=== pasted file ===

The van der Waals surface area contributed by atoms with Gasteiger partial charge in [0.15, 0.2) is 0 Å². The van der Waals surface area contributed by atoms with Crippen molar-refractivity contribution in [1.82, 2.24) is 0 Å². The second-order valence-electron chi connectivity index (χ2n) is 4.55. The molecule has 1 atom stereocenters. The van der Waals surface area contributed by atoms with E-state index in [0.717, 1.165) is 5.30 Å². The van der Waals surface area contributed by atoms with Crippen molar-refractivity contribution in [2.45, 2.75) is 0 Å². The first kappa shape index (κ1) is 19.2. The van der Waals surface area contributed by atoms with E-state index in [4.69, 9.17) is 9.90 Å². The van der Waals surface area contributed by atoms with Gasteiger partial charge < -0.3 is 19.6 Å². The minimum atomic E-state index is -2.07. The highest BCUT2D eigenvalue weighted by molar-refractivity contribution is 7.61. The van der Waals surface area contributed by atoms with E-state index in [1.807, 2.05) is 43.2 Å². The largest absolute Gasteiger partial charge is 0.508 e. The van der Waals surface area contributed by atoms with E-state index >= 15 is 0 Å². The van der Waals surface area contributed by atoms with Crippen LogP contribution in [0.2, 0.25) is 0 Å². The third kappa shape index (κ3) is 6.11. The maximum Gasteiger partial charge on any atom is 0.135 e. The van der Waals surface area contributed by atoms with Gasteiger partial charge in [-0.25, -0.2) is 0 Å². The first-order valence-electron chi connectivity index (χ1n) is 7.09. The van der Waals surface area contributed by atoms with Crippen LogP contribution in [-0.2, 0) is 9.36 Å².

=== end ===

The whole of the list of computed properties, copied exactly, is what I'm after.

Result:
The van der Waals surface area contributed by atoms with Gasteiger partial charge in [0.15, 0.2) is 0 Å². The van der Waals surface area contributed by atoms with Crippen molar-refractivity contribution in [1.82, 2.24) is 0 Å². The second-order valence-electron chi connectivity index (χ2n) is 4.55. The molecule has 1 atom stereocenters. The van der Waals surface area contributed by atoms with E-state index in [0.717, 1.165) is 5.30 Å². The van der Waals surface area contributed by atoms with Crippen molar-refractivity contribution in [2.45, 2.75) is 0 Å². The first kappa shape index (κ1) is 19.2. The van der Waals surface area contributed by atoms with E-state index in [4.69, 9.17) is 9.90 Å². The van der Waals surface area contributed by atoms with Gasteiger partial charge < -0.3 is 19.6 Å². The minimum atomic E-state index is -2.07. The highest BCUT2D eigenvalue weighted by molar-refractivity contribution is 7.61. The van der Waals surface area contributed by atoms with E-state index in [1.807, 2.05) is 43.2 Å². The largest absolute Gasteiger partial charge is 0.508 e. The van der Waals surface area contributed by atoms with E-state index >= 15 is 0 Å². The van der Waals surface area contributed by atoms with Crippen LogP contribution in [0.2, 0.25) is 0 Å². The third kappa shape index (κ3) is 6.11. The maximum Gasteiger partial charge on any atom is 0.135 e. The van der Waals surface area contributed by atoms with Gasteiger partial charge in [-0.25, -0.2) is 0 Å². The first-order valence-electron chi connectivity index (χ1n) is 7.09. The van der Waals surface area contributed by atoms with Crippen LogP contribution in [-0.2, 0) is 9.36 Å².